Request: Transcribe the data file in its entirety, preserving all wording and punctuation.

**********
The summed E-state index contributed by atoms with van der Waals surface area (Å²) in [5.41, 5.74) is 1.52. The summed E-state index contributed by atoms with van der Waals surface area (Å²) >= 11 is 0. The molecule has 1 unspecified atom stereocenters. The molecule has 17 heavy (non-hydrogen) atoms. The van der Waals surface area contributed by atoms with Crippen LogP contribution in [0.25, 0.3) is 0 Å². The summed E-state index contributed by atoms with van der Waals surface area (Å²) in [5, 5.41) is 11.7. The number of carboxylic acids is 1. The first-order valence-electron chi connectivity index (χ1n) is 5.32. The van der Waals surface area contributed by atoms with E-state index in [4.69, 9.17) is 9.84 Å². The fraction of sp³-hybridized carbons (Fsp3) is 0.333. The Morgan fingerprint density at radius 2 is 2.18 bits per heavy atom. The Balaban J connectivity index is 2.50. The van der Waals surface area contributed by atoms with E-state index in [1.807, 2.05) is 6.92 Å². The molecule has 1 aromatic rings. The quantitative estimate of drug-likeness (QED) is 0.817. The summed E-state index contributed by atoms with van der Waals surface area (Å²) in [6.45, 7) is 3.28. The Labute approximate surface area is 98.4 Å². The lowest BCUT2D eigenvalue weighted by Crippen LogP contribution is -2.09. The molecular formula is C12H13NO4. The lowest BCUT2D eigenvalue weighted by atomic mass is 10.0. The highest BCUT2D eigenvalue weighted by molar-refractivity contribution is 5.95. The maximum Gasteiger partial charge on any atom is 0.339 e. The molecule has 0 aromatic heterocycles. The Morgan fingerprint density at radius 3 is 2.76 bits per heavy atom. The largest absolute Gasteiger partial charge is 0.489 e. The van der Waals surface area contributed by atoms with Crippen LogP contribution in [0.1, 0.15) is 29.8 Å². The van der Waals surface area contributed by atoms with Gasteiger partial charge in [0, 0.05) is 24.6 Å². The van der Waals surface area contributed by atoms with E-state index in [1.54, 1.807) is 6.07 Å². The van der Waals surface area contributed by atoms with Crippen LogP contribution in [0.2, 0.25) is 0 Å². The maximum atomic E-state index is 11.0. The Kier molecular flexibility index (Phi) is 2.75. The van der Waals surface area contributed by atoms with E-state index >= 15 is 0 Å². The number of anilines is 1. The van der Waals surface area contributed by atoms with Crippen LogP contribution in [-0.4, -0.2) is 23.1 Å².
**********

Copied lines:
The summed E-state index contributed by atoms with van der Waals surface area (Å²) in [5.41, 5.74) is 1.52. The summed E-state index contributed by atoms with van der Waals surface area (Å²) >= 11 is 0. The molecule has 1 unspecified atom stereocenters. The molecule has 17 heavy (non-hydrogen) atoms. The van der Waals surface area contributed by atoms with Crippen LogP contribution in [0.25, 0.3) is 0 Å². The summed E-state index contributed by atoms with van der Waals surface area (Å²) in [5, 5.41) is 11.7. The number of carboxylic acids is 1. The first-order valence-electron chi connectivity index (χ1n) is 5.32. The van der Waals surface area contributed by atoms with E-state index in [4.69, 9.17) is 9.84 Å². The fraction of sp³-hybridized carbons (Fsp3) is 0.333. The Morgan fingerprint density at radius 2 is 2.18 bits per heavy atom. The Balaban J connectivity index is 2.50. The van der Waals surface area contributed by atoms with E-state index in [1.807, 2.05) is 6.92 Å². The molecule has 1 aromatic rings. The quantitative estimate of drug-likeness (QED) is 0.817. The summed E-state index contributed by atoms with van der Waals surface area (Å²) in [6.45, 7) is 3.28. The Labute approximate surface area is 98.4 Å². The lowest BCUT2D eigenvalue weighted by Crippen LogP contribution is -2.09. The molecular formula is C12H13NO4. The lowest BCUT2D eigenvalue weighted by atomic mass is 10.0. The highest BCUT2D eigenvalue weighted by molar-refractivity contribution is 5.95. The maximum Gasteiger partial charge on any atom is 0.339 e. The molecule has 0 aromatic heterocycles. The Morgan fingerprint density at radius 3 is 2.76 bits per heavy atom. The largest absolute Gasteiger partial charge is 0.489 e. The van der Waals surface area contributed by atoms with Crippen LogP contribution in [0.1, 0.15) is 29.8 Å². The van der Waals surface area contributed by atoms with Gasteiger partial charge in [0, 0.05) is 24.6 Å². The van der Waals surface area contributed by atoms with E-state index in [1.54, 1.807) is 6.07 Å². The van der Waals surface area contributed by atoms with Crippen LogP contribution in [0.2, 0.25) is 0 Å². The maximum atomic E-state index is 11.0. The Kier molecular flexibility index (Phi) is 2.75. The van der Waals surface area contributed by atoms with E-state index >= 15 is 0 Å². The number of anilines is 1. The van der Waals surface area contributed by atoms with Crippen LogP contribution in [-0.4, -0.2) is 23.1 Å².